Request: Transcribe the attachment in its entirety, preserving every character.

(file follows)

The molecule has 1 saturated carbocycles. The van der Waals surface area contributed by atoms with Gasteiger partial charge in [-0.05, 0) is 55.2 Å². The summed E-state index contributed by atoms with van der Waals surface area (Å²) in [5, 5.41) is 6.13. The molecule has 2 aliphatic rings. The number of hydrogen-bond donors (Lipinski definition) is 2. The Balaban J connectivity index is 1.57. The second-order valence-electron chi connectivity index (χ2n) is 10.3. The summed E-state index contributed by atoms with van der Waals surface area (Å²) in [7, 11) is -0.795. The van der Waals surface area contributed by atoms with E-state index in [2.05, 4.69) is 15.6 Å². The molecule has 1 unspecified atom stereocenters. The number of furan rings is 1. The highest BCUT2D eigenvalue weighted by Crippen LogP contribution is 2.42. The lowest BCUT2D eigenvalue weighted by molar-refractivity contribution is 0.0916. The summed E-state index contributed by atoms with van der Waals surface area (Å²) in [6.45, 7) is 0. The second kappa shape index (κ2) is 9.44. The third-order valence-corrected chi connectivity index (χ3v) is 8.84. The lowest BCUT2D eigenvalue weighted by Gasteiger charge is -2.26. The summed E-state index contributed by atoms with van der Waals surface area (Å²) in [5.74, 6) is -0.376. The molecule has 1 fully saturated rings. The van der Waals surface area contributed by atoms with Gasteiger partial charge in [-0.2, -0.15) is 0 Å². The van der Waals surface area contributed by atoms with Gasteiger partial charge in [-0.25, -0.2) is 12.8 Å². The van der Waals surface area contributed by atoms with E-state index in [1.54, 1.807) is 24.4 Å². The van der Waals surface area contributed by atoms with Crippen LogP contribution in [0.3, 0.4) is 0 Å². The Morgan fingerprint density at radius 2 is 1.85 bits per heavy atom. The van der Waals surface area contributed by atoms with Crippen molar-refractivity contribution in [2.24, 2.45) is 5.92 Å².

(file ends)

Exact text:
The molecule has 1 saturated carbocycles. The van der Waals surface area contributed by atoms with Gasteiger partial charge in [-0.05, 0) is 55.2 Å². The summed E-state index contributed by atoms with van der Waals surface area (Å²) in [5, 5.41) is 6.13. The molecule has 2 aliphatic rings. The number of hydrogen-bond donors (Lipinski definition) is 2. The Balaban J connectivity index is 1.57. The second-order valence-electron chi connectivity index (χ2n) is 10.3. The summed E-state index contributed by atoms with van der Waals surface area (Å²) in [7, 11) is -0.795. The van der Waals surface area contributed by atoms with E-state index in [2.05, 4.69) is 15.6 Å². The molecule has 1 unspecified atom stereocenters. The number of furan rings is 1. The highest BCUT2D eigenvalue weighted by Crippen LogP contribution is 2.42. The lowest BCUT2D eigenvalue weighted by molar-refractivity contribution is 0.0916. The summed E-state index contributed by atoms with van der Waals surface area (Å²) in [6.45, 7) is 0. The second kappa shape index (κ2) is 9.44. The third-order valence-corrected chi connectivity index (χ3v) is 8.84. The lowest BCUT2D eigenvalue weighted by Gasteiger charge is -2.26. The summed E-state index contributed by atoms with van der Waals surface area (Å²) in [5.74, 6) is -0.376. The molecule has 1 fully saturated rings. The van der Waals surface area contributed by atoms with Gasteiger partial charge in [-0.2, -0.15) is 0 Å². The van der Waals surface area contributed by atoms with Gasteiger partial charge in [-0.25, -0.2) is 12.8 Å². The van der Waals surface area contributed by atoms with E-state index in [1.54, 1.807) is 24.4 Å². The van der Waals surface area contributed by atoms with Crippen LogP contribution in [0.3, 0.4) is 0 Å². The Morgan fingerprint density at radius 2 is 1.85 bits per heavy atom. The van der Waals surface area contributed by atoms with Crippen molar-refractivity contribution in [2.24, 2.45) is 5.92 Å².